"Paxton has all the talent in the world, but he's still only a sophomore, so he's young. We also have Brian who is a senior, who developed late as a quarterback, but is doing a great job and really competing well."



Oregon City footballIs there a favorite heading into preseason camp?

"Right now, it's between Trey and Paxton," Janz said. "I don't have a solid front-runner, but if you watch, we're starting to see some separation. There are moments of grandeur with both, but one is a little more consistent right now.

"We're just trying to let the competition develop and really let it go because we believe competition brings out the best in everybody. If I quit the competition too early, then they're not going to fight as hard for it."

Oregon City also has a hole to fill at tailback, where the Pioneers graduated their three leading ground gainers. Zac Woods, a 5-10, 192-pound junior who saw limited varsity duty a year ago, has the inside track on the starting job, with sophomore James Carter and senior Dylan Kee-ball also figuring in the mix.

"I'm excited," Canchola, the senior free safety, said during a recent 7-on-7 scrimmage with teams from Grant, La Salle Prep, and Lake Oswego at Lakeridge High School. "Our skills guys are coming along, we've got a lot of good receivers, and I'm excited to see what Trey and Paxton can do.

"I think we're a little undersized on the line because we lost some big guys after last season, but I think the linemen we have are all ready to step up."

Room to grow

The consensus on the Oregon City sideline is that the area in need of the most improvement is the defense.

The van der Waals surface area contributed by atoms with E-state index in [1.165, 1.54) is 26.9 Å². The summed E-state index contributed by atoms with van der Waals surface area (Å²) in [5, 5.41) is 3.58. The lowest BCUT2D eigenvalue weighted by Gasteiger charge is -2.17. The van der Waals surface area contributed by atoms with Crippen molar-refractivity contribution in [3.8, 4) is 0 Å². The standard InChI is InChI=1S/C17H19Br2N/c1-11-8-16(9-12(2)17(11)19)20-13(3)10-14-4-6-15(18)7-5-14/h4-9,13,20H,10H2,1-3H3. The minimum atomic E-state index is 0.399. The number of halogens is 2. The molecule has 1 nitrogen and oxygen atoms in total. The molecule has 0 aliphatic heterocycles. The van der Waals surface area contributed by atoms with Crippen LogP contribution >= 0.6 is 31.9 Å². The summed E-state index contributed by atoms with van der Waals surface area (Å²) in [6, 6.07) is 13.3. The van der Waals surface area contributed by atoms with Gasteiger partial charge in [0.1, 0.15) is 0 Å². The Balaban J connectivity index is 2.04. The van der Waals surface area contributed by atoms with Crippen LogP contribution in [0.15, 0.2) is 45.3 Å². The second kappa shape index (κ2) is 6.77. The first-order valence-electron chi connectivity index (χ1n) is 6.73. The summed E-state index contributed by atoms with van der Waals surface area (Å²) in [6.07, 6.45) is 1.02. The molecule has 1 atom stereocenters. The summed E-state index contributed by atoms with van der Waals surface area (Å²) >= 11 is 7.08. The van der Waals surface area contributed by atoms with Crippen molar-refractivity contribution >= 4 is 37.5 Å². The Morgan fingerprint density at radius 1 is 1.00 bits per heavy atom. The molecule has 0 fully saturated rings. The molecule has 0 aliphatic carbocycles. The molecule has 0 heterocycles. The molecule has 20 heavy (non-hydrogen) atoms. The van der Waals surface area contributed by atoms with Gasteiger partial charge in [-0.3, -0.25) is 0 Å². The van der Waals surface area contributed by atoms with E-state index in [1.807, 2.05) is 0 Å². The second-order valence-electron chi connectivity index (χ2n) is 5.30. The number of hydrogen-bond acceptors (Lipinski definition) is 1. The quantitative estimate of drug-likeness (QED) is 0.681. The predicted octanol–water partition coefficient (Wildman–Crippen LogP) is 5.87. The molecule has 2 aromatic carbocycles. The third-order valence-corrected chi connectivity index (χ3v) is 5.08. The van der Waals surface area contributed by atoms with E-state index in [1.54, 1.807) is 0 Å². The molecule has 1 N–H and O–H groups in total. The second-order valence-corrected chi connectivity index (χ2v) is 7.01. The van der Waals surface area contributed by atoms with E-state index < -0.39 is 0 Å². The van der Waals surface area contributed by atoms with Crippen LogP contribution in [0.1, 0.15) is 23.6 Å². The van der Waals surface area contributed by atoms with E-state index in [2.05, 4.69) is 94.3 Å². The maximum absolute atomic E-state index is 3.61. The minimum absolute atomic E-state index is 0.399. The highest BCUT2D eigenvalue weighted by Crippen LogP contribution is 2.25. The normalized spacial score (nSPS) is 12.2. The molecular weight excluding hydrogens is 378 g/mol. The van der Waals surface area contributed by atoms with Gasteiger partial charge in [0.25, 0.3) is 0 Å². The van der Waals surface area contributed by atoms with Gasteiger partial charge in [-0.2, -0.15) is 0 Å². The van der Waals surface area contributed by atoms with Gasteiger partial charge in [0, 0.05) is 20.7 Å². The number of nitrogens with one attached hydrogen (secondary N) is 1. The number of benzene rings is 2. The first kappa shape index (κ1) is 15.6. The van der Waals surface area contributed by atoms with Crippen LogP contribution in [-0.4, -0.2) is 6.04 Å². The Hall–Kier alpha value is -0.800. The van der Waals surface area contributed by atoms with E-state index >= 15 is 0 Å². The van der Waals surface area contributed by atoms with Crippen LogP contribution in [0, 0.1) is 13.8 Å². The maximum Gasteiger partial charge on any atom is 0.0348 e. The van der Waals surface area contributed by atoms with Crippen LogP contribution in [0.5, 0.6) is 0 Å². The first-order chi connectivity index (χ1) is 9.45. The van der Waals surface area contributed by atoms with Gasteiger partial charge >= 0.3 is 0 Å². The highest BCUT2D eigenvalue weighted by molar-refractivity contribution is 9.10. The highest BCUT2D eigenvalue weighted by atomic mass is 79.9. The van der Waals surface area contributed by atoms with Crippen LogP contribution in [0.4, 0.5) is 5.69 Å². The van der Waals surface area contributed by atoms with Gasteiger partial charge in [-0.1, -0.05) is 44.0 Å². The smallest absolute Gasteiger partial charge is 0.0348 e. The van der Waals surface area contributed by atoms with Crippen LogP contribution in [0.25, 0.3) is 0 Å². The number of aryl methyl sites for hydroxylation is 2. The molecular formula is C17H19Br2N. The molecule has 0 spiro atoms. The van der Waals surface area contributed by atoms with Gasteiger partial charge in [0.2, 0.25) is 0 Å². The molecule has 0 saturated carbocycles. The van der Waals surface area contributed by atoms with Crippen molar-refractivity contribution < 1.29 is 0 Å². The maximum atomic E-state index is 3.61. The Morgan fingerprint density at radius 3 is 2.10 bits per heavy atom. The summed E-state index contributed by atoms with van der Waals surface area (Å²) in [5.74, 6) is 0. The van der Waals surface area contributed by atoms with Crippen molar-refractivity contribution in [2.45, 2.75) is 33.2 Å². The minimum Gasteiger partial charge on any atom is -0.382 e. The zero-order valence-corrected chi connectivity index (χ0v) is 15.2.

Last season, the Pioneers surrendered an average of 38.8 points a game and were on the receiving end of several serious beatdowns, including a 63-17 loss at Lake Oswego in Week 3 and a 62-27 loss at Tigard in Week 6.

"Playing in the Three Rivers was a big-time wake-up call," Janz said. "It was good for our kids to see that they can't just go through the motions and have a chance to compete in this league.

"You've got to come out ready to play if you want to have a chance to win."

Still, most of what the Pioneers went through in league play last year wasn't pretty, and there were times when the scene along the OC sideline turned downright ugly.

"Playing good teams frustrated us and then we started arguing between our own teammates," Canchola said. "Against Lake Oswego in the playoffs, people were yelling at each other on the sideline and that just tore us apart.

"All the people who are returning saw that and we're not doing that at all this year. It's like we want to all play as one. Nobody yells at each other or anything like that."

Janz, too, shared in last season's frustration, but said when all was said and done, there was no shame in losing to the eventual state champion.

"To me, it was a great learning opportunity, a chance for all of us as players and coaches to understand what it takes to play at the level, week in and week out," Janz said. "Our program as a whole is a lot better for having been through that. We're actually really thankful for it."

Janz also made several significant changes to his coaching staff during the offseason, adding defensive coordinator Bryan Blix from Beaverton, linebacker coach Austin Wilson from Central Catholic, and wide receivers coach Jay Williams from David Douglas.

Oregon City is scheduled to see its first live action against Camas and Sherwood in the Aug. 30 jamboree at Pioneer Memorial Stadium. The Pioneers then are scheduled to return home on Sept. 6 to open the regular season against Grants Pass in a rematch of last season's Class 6A playoff opener.


Quality local journalism takes time and money, which comes, in part, from paying readers. If you enjoy articles like this one, please consider supporting us.
(It costs just a few cents a day.)

Go to top
Template by JoomlaShine